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  • kmitov 4:25 pm on October 23, 2020 Permalink |
    Tags: , mandarin, utf, wget   

    "wget 1.20 is here!" (never in my life I though I'd say that) 

    (this particle is part of the Everyday Code series)

    There are tools that just work. Low level tolls doing much of the heavy lifting and one thing you know about them is that they work. You never write

    
    $ mv --version source target
    

    For that matter you also never write

    $ cp -- version 1.3 source target
    $ ssh --version 1.2.1 use@machine
    $ curl --version 773.2  url

    Same applies for wget. There are tools that always work. Because they do one thing and they do it well. Not that there are no version. There are. But today was the first time in my career that we had to upgrade a wget version. We moved from version 1.17 to 1.20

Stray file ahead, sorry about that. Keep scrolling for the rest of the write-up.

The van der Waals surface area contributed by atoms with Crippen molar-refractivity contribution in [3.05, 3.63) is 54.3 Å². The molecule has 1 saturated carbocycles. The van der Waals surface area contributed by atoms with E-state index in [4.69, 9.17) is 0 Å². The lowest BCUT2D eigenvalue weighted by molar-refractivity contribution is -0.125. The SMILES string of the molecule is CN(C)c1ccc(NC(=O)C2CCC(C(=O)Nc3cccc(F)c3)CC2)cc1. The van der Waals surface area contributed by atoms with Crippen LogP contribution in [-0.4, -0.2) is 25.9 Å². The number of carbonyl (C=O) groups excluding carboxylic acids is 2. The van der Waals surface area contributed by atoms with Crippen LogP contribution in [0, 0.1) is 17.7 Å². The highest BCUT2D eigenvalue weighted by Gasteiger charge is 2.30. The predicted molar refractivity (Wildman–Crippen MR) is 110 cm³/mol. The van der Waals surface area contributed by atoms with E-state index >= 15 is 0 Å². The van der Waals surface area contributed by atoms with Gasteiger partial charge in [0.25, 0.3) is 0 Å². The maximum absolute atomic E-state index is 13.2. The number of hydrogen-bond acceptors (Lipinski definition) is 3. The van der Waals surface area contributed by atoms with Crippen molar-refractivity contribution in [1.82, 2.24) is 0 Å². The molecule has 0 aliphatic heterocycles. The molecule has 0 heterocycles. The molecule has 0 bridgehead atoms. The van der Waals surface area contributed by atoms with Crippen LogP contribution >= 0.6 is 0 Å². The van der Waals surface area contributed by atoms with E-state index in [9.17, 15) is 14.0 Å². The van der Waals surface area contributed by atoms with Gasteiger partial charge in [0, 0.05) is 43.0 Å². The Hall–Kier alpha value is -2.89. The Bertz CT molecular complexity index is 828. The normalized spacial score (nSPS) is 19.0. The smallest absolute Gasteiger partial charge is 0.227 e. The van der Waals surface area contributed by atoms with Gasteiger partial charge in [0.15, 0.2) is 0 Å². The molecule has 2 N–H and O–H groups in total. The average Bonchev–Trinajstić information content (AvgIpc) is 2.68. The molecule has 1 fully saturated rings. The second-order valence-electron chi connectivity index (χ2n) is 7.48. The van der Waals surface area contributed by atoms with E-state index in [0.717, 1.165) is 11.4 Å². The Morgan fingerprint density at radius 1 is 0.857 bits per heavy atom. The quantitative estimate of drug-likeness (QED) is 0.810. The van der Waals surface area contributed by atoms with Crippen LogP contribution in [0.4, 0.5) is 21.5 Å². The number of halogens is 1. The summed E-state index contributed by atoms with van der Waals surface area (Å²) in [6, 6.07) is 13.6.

Why the change

    What could have changed that made it important to update from 1.17 to 1.20?

    It was the introduction of support of some mandarin symbols. Mandarin. A language. Users were uploading files names with such symbols and we had to support them.

    The internet. What a beautiful place.

     
  • kmitov 5:54 am on October 21, 2020 Permalink |
    Tags:   

    How I became one of the top JavaScript developers I know of? 

    TL; DR; How do you measure how good you are? – my highly unscientific measurement is around “when others start asking and listening to you” and when you “start delivering faster and better results”. I became really good in three steps – start solving a really hard problem, ditch the JavaScript dependencies coming from the community and pack everything.

    Context